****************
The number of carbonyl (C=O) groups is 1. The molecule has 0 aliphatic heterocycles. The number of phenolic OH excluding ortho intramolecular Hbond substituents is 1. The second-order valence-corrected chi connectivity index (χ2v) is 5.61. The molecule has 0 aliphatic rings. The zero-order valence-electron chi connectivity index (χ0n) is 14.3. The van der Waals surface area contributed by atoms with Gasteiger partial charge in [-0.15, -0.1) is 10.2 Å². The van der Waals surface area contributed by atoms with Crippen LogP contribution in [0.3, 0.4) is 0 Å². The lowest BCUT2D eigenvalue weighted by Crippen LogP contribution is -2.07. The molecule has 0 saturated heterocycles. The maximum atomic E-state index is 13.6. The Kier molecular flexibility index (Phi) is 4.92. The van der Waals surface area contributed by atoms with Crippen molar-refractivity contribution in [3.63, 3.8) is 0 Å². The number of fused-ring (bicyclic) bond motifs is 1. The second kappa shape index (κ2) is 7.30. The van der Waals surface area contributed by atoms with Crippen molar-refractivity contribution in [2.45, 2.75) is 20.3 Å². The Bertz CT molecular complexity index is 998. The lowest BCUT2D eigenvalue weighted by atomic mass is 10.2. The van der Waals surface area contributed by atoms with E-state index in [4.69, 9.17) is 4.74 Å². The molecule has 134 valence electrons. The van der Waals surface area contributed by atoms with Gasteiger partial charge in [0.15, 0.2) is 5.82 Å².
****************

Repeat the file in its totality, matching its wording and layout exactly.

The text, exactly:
The number of carbonyl (C=O) groups is 1. The molecule has 0 aliphatic heterocycles. The number of phenolic OH excluding ortho intramolecular Hbond substituents is 1. The second-order valence-corrected chi connectivity index (χ2v) is 5.61. The molecule has 0 aliphatic rings. The zero-order valence-electron chi connectivity index (χ0n) is 14.3. The van der Waals surface area contributed by atoms with Gasteiger partial charge in [-0.15, -0.1) is 10.2 Å². The van der Waals surface area contributed by atoms with Crippen LogP contribution in [0.3, 0.4) is 0 Å². The lowest BCUT2D eigenvalue weighted by Crippen LogP contribution is -2.07. The molecule has 0 saturated heterocycles. The maximum atomic E-state index is 13.6. The Kier molecular flexibility index (Phi) is 4.92. The van der Waals surface area contributed by atoms with Crippen molar-refractivity contribution in [3.63, 3.8) is 0 Å². The number of fused-ring (bicyclic) bond motifs is 1. The second kappa shape index (κ2) is 7.30. The van der Waals surface area contributed by atoms with Crippen molar-refractivity contribution in [2.45, 2.75) is 20.3 Å². The Bertz CT molecular complexity index is 998. The lowest BCUT2D eigenvalue weighted by atomic mass is 10.2. The van der Waals surface area contributed by atoms with E-state index in [4.69, 9.17) is 4.74 Å². The molecule has 134 valence electrons. The van der Waals surface area contributed by atoms with Gasteiger partial charge in [0.15, 0.2) is 5.82 Å².